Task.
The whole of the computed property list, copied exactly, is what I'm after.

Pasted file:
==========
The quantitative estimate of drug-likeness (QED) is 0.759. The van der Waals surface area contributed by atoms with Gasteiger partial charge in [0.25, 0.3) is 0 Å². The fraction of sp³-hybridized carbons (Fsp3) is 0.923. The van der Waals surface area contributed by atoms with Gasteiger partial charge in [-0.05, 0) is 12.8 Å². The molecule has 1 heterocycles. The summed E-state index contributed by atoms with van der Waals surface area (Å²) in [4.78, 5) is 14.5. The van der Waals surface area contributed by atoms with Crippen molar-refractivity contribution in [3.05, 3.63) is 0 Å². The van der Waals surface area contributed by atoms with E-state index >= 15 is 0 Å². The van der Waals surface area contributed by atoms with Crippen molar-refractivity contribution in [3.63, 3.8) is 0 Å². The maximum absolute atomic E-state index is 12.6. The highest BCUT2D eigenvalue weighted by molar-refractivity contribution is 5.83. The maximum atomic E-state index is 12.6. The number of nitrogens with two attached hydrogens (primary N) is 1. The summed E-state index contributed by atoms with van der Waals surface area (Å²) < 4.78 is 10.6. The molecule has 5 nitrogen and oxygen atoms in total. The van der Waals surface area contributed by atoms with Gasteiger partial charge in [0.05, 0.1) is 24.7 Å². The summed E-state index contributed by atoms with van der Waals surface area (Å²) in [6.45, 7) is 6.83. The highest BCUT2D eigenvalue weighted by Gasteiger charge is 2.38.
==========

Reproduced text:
The quantitative estimate of drug-likeness (QED) is 0.759. The van der Waals surface area contributed by atoms with Gasteiger partial charge in [0.25, 0.3) is 0 Å². The fraction of sp³-hybridized carbons (Fsp3) is 0.923. The van der Waals surface area contributed by atoms with Gasteiger partial charge in [-0.05, 0) is 12.8 Å². The molecule has 1 heterocycles. The summed E-state index contributed by atoms with van der Waals surface area (Å²) in [4.78, 5) is 14.5. The van der Waals surface area contributed by atoms with Crippen molar-refractivity contribution in [3.05, 3.63) is 0 Å². The van der Waals surface area contributed by atoms with E-state index >= 15 is 0 Å². The van der Waals surface area contributed by atoms with Crippen molar-refractivity contribution in [3.63, 3.8) is 0 Å². The maximum absolute atomic E-state index is 12.6. The highest BCUT2D eigenvalue weighted by molar-refractivity contribution is 5.83. The maximum atomic E-state index is 12.6. The number of nitrogens with two attached hydrogens (primary N) is 1. The summed E-state index contributed by atoms with van der Waals surface area (Å²) < 4.78 is 10.6. The molecule has 5 nitrogen and oxygen atoms in total. The van der Waals surface area contributed by atoms with Gasteiger partial charge in [0.05, 0.1) is 24.7 Å². The summed E-state index contributed by atoms with van der Waals surface area (Å²) in [6.45, 7) is 6.83. The highest BCUT2D eigenvalue weighted by Gasteiger charge is 2.38.